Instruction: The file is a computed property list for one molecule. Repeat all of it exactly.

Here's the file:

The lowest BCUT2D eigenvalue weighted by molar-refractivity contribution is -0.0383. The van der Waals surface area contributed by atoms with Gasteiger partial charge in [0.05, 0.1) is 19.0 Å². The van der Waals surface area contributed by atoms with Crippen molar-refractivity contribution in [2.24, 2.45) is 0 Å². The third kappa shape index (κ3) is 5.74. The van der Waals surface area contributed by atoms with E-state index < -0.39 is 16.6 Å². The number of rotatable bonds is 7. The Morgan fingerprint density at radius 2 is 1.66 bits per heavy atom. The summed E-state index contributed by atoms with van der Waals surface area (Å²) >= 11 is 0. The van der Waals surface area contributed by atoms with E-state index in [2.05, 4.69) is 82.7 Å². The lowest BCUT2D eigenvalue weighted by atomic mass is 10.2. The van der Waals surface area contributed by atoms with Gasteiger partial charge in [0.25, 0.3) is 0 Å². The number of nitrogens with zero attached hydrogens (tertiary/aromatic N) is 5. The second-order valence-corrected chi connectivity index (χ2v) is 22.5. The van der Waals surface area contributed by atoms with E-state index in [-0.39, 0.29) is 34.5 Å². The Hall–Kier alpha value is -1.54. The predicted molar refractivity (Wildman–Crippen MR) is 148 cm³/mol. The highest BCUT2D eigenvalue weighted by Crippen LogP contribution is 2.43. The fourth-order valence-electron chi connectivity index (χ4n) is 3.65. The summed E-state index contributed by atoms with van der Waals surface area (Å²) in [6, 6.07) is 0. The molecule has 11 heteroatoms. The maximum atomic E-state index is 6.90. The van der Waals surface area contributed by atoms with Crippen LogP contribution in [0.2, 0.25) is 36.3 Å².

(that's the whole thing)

The lowest BCUT2D eigenvalue weighted by molar-refractivity contribution is -0.0383. The van der Waals surface area contributed by atoms with Gasteiger partial charge in [0.05, 0.1) is 19.0 Å². The van der Waals surface area contributed by atoms with Crippen molar-refractivity contribution in [2.24, 2.45) is 0 Å². The third kappa shape index (κ3) is 5.74. The van der Waals surface area contributed by atoms with E-state index < -0.39 is 16.6 Å². The number of rotatable bonds is 7. The Morgan fingerprint density at radius 2 is 1.66 bits per heavy atom. The summed E-state index contributed by atoms with van der Waals surface area (Å²) >= 11 is 0. The van der Waals surface area contributed by atoms with E-state index in [2.05, 4.69) is 82.7 Å². The lowest BCUT2D eigenvalue weighted by atomic mass is 10.2. The van der Waals surface area contributed by atoms with Gasteiger partial charge in [0.25, 0.3) is 0 Å². The number of nitrogens with zero attached hydrogens (tertiary/aromatic N) is 5. The second-order valence-corrected chi connectivity index (χ2v) is 22.5. The van der Waals surface area contributed by atoms with E-state index in [-0.39, 0.29) is 34.5 Å². The Hall–Kier alpha value is -1.54. The predicted molar refractivity (Wildman–Crippen MR) is 148 cm³/mol. The highest BCUT2D eigenvalue weighted by Crippen LogP contribution is 2.43. The fourth-order valence-electron chi connectivity index (χ4n) is 3.65. The summed E-state index contributed by atoms with van der Waals surface area (Å²) in [6, 6.07) is 0. The molecule has 11 heteroatoms. The maximum atomic E-state index is 6.90. The van der Waals surface area contributed by atoms with Crippen LogP contribution in [0.2, 0.25) is 36.3 Å².